Privacy concern over Covid tracing system

Minister for Health Stephen Donnelly with the app.

Privacy concerns have been raised over the HSE’s new Covid tracker smartphone app after it emerged that GPS location services are a prerequisite in order for the application to function on a large percentage of phones.

The app, which had been at the design stage for more than three months and subject to a series of delays, was launched to some fanfare by the HSE and the Department of Health with a massive 500,000 downloads noted within 18 hours of its launch, an Irish record.

Health Minister Stephen Donnelly has implored the public to download the smartphone application, saying to do so will be to “protect your family and friends, and people you don’t know”.

The new app consists of four separate strands - automated contact tracing, symptom tracking, daily information updates, and the submission of anonymised data on user behaviours to the HSE.

However it is the need for GPS location services to be enabled on phones using Google’s Android operating system in order for the app to work, a fact which only emerged after the application went live on Monday evening, that drew the most ire from privacy campaigners.

Android users currently represent roughly 39% of the Irish smartphone market, making it by some distance the dominant operating system here.

The HSE has stressed for two months that the app does not track location, with all elements of contact tracing operating under bluetooth ‘handshake’ functionality.

However, in order for the app’s exposure notification protocol to function on Android phones location services must be enabled so that a device’s bluetooth radio ‘beacons’ can be activated, with the app rendered useless without them.

This means, for users averse to enabling location settings, that in order for virus tracking to occur all apps on their devices which mine location data will be empowered to do so as long as the app is running.

“For anyone who likes turning off location services, you can’t do that and turn on the HSE app, and that’s a problem,” said Stephen Farrell, research fellow at the school of computer science in Trinity College Dublin.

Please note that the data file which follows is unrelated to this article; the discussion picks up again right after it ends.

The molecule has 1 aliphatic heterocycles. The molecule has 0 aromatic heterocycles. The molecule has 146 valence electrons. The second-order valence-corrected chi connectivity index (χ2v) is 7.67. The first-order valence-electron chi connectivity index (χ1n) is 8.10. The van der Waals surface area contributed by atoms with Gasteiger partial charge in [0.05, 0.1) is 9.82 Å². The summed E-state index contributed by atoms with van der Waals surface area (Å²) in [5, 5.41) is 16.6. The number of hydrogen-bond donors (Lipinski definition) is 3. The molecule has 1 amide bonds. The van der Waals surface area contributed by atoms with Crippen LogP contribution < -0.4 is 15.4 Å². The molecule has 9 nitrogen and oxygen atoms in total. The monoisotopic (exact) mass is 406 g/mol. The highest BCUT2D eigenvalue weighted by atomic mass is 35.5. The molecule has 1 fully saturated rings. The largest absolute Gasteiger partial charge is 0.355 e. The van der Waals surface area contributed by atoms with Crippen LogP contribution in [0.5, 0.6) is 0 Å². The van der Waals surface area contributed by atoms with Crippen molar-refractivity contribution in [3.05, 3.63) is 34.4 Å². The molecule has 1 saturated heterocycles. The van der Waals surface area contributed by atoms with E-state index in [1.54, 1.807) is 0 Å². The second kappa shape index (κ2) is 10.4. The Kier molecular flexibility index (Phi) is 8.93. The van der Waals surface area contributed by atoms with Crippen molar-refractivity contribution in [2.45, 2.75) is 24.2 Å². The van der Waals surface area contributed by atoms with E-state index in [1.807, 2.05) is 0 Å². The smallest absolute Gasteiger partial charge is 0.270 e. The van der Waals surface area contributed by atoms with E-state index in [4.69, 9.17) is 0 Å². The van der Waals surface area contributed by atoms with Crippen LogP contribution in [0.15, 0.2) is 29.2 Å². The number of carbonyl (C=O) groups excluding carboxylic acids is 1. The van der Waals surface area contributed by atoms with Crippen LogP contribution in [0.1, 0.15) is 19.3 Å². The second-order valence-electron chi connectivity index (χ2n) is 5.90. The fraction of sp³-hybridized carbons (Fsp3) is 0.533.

All of the other social media apps on your phone do so much more when you have location services on.

Mr Donnelly, who had dubbed the launch as representing a rare “good news day” in the midst of Covid-19, said that the app had been “designed with data privacy at its core”.

Asked whether or not handing so much information over to corporate interests like Google and Apple was a good thing, Mr Donnelly said it is a “facet of modern life” that the two companies are relied on to such a large extent, comparing the two’s function to that of the ESB’s responsibility for Ireland’s power network.

"The app works with Bluetooth technology - it works phone-to-phone. If two people meet on top of Carrauntoohil in Co Kerry for 15 minutes - the phones will log that.

"The app is not active in the six counties (of Northern Ireland) right now. We would very much like it to be across the entire island, but certainly for now, anyone who is crossing the border should absolutely download the app."

He said if someone tests positive for Covid-19, they will receive a phone call where they will receive advice.

"If you have the tracker app, you will be asked your permission for your phone to share the close contact information. You can say no at this point. The app is opt in - no-one is being forced to download or use it."

More than 60% of the population must download the app for it to be effective.

Elizabeth Farries, director of information rights with the Irish Council for Civil Liberties (ICCL), dismissed this point of view as “setting a poor precedent”.

“You don’t just hand the reins over to profit-oriented companies in health-related matters, or you shouldn’t. Google and Apple aren’t sharing their code for the app, we can’t see what it does and may not be able to see silent updates running in the background,” she said.

Meanwhile, the latest figures show one additional person had died from Covid-19, with 24 new cases notified.